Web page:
December 2015: Tom Terrell, a Walton County Planning Commission Board member, faces an allegation of violating the state's Sunshine Law by polling other board members through an intermediary. In an effort to remove Commissioner Suzanne Harris from the board, fellow board member Mr. Terrell allegedly had a former board member call three planning commissioners to ask if they would vote to oust Harris at their next meeting. Mr. Terrell denied the charge, but all three members who were allegedly polled confirmed having received the phone calls. Please see the December 2015 edition of The Brechner Report for more details.

November 2015: Santa Rosa County Commissioner Bob Cole pleaded no contest to a Sunshine Law violation and will be fined the maximum $500 fine allowed by law. Please see the November 2015 edition of The Brechner Report for more details.

November 2015: Five board members of the Jacksonville Electric Authority have resigned after The Florida Times-Union discovered its practice of distributing scripted talking points before meetings, in violation of Florida's Sunshine Law. Please see the November 2015 edition of The Brechner Report for more information.

October 2015: Two Hollywood Police Department officers have been demoted for violating Florida's Public Records Law and police department policy, according to the South Florida Sun-Sentinel. The former assistant chief, Ken Haberland, and former major, Norris Redding, have been demoted to lieutenaut positions and were suspended for two weeks without pay. Haberland and Redding were cleared of any criminal charges after a lengthy investigation and avoided civil fines. The men are appealing their demotions. See the October 2015 edition of The Brechner Report for more details.

September 2015: Governor Rick Scott and the state have agreed to use $1 million of taxpayer money to settle several public lawsuits, according to The Miami Herald. The settlement is believed to be one of the largest payments made in a public records case in Florida's history, according to the AP. For more information, see the September 2015 and the July 2015 editions of The Brechner Report.

September 2015: A Florida appeals court ruled the Tallahassee Police Department improperly withheld public records. The 1st District Court of Appeal found that an email and attachment concerning a domestic violence investigation of Florida State University football player Karlos Williams was not exempt from Florida's Public Records Law. See the September 2015 edition of The Brechner Report for more details.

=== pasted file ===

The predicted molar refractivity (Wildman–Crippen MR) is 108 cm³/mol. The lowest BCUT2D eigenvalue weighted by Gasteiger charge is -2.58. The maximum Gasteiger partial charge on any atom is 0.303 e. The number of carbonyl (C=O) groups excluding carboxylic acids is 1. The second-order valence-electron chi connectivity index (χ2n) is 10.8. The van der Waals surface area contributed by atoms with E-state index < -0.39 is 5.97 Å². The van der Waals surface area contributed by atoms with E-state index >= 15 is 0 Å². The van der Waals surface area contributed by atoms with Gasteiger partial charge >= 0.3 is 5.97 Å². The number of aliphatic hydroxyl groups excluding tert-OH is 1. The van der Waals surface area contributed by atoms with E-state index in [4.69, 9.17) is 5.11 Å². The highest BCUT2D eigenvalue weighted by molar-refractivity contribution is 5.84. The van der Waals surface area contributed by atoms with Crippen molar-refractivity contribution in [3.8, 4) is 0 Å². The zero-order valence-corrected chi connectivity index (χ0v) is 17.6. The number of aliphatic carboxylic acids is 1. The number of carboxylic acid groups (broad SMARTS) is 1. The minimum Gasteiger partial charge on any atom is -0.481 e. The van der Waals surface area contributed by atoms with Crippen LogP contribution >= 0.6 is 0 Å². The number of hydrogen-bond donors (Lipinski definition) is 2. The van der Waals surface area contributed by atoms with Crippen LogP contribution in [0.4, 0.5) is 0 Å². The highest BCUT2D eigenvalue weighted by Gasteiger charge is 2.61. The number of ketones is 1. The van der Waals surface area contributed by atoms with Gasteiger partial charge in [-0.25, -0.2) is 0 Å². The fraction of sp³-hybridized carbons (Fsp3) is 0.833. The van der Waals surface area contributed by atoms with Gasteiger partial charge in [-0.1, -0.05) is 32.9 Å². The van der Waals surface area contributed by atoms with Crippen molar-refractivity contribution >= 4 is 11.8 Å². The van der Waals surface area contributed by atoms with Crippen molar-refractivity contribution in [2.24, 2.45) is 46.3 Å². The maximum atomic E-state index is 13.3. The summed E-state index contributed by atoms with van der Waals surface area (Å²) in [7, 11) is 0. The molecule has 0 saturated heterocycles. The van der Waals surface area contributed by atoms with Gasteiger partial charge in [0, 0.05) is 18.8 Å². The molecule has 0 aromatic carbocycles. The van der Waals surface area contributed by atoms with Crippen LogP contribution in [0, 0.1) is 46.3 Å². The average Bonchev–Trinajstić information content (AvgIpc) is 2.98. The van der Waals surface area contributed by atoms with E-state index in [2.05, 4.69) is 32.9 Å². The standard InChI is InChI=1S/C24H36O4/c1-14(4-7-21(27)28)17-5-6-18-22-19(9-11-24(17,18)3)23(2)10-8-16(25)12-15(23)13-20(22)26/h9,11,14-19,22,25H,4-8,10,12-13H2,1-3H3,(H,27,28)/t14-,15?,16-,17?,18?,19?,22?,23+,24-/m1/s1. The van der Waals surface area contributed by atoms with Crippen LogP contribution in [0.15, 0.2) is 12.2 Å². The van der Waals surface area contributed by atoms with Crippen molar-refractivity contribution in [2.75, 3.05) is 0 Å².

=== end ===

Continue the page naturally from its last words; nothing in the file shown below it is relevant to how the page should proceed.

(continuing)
August 2015: An appeals court upheld a ruling that the Lake Shore Hospital Authority violated Florida's Public Records Law. The circuit court ruled the hospital authority violated the law by placing "unreasonable restrictions" on Stewart Lilker's access to public records by referring Lilker to a website in response to his public records requests and limiting his time to inspect the records to one hour per day. See the August 2015 edition of The Brechner Report for more details.

June 2015: Two Indian River Shores officials were fined for violating Florida's Sunshine Law, according to Scripps Treasure Coast Newspapers. County Judge David C. Morgan fined Mayor Brian Barefoot and Councilman Richard Haverland $200 each and ordered the officials to receive some training on Florida's Sunshine Law. Barefoot and Haverland both acknowledged they spoke by email regarding the town of Indian River Shores' lawsuit against the city of Vero Beach. See the June 2015 edition of The Brechner Report for additional details.

May 2015: A circuit judge struck down the city of Jacksonville's 30 year agreement with the Police and Fire Pension Fund because it violates Florida's Sunshine Law, according to The Florida Times-Union. The Concerned Taxpayers of Duval County and Curtis Lee filed a lawsuit claiming the agreement negotiated in 2000 between the city and the pension fund violated Florida's Sunshine Law because the parties came to the agreement in a series of secret meetings, according to The Florida Times-Union. Beverly ruled that the closed meetings invalidated any agreement. His ruling does not immediately change pension benefits, but prompts the city to change the collective bargaining process as regulated by state law. See the May 2015 edition of The Brechner Report for more information.


Florida Public Records and Open Meetings Laws Prosecutions Database

Introduction

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